JEREMY Corbyn will today insist that a general election is the most practical and democratic way to "break the deadlock" at Westminster over Brexit.

In a keynote speech in Yorkshire, the Labour leader will argue that a government with a new mandate could negotiate a better withdrawal deal with Brussels.

Mr Corbyn is expected to repeat that his party will vote down Theresa May’s Brexit Plan next Tuesday and will explain Labour's approach to unite Leave and Remain voters around their common interests.

However, there is some confusion over just when Labour would table a confidence vote in the Conservative Government in a bid to get a general election, should, as people expect, the Prime Minister see her plan rejected.

Barry Gardiner, the Shadow Trade Secretary, suggested it would be tabled “immediately” after Mrs May lost the vote but a spokesman for Mr Corbyn suggested the Scot was “speculating”. He said: "The timing will be decided as events unfold."

The Labour leadership is mindful that it needs to table a confidence motion at the optimum time it could win it. Given the PM now has to return to the Commons with a Plan B, should Plan A be rejected, then it might be Mr Corbyn and his colleagues think this would be the best time to try to bring down the Tory administration.

If Labour won the confidence vote and a general election happened, there is also a lack of clarity as to what the party’s policy on Brexit would be.

A party source made clear the manifesto position on Brexit had yet to be decided and could be changed even if a snap election comes soon.

Labour's current policy is a "jobs-first Brexit," involving membership of a customs union and the single market and protection of rights.

However, the source pointed out manifesto policies would be decided by Labour's "internal party democracy". A recent poll suggested 72 per cent of party members wanted Mr Corbyn to back a People’s Vote, something he personally opposes.

In his speech in Wakefield to an audience of workers and party members, the Labour leader will say: "If the Government cannot pass its most important legislation, then there must be a general election at the earliest opportunity.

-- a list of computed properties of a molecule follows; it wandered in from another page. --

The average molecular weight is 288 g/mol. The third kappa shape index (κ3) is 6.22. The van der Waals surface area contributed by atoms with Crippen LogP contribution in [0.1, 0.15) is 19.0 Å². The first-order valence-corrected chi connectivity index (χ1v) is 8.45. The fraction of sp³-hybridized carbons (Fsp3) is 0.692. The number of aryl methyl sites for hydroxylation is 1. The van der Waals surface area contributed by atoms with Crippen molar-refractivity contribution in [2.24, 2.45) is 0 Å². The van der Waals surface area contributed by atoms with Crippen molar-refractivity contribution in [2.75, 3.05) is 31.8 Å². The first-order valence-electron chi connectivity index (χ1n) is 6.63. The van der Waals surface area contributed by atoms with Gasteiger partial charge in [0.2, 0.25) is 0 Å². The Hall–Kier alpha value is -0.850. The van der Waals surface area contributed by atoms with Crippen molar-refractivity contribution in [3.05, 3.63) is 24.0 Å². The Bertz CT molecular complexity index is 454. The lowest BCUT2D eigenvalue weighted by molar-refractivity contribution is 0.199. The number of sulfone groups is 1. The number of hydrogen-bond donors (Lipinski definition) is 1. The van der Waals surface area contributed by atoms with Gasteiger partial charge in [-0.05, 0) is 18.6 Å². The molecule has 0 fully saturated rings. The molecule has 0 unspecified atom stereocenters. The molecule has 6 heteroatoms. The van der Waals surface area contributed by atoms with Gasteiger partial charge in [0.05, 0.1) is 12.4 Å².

"A government that cannot get its business through the House of Commons is no government at all. So I say to Theresa May: if you are so confident in your deal, call that election and let the people decide.”

He will argue: "To break the deadlock, an election is not only the most practical option, it is also the most democratic option. It would give the winning party a renewed mandate to negotiate a better deal for Britain and secure support for it in Parliament and across the country…

"The need for a government with a clear purpose and direction for the country could not be more urgent. Labour stands ready to bring Leave and Remain voters together to rebuild Britain for the many, not the few."

Mr Corbyn will insist the "real divide" in the UK is not between Leave and Remain voters but, rather, between the many, who "do the work, create the wealth and pay taxes" and the few, who "set the rules, reap the rewards and so often dodge taxes".

In response, Brandon Lewis, the Tory Chairman, said: “Labour simply do not have a plan for Brexit. Instead they are arguing in public about whether to frustrate the decision of the British people and rerun the referendum.”

Labour’s Jo Stevens on behalf of the People’s Vote campaign, pointed out how polling suggested that if the party went into a general election on a pro-Brexit platform, the result could be “catastrophic”; an electoral reverse that would rival the party’s historic defeats of 1931 and 1983 in scale and depth.

She added: “Labour’s policy is clear: to press for a general election if Parliament rejects the deal and if that fails to seek a People’s Vote.”

Caroline Lucas for the Greens echoed the point: “A People's Vote could deliver the frank and honest debate we need and allow us to move on from Brexit, empower communities and build a fairer country."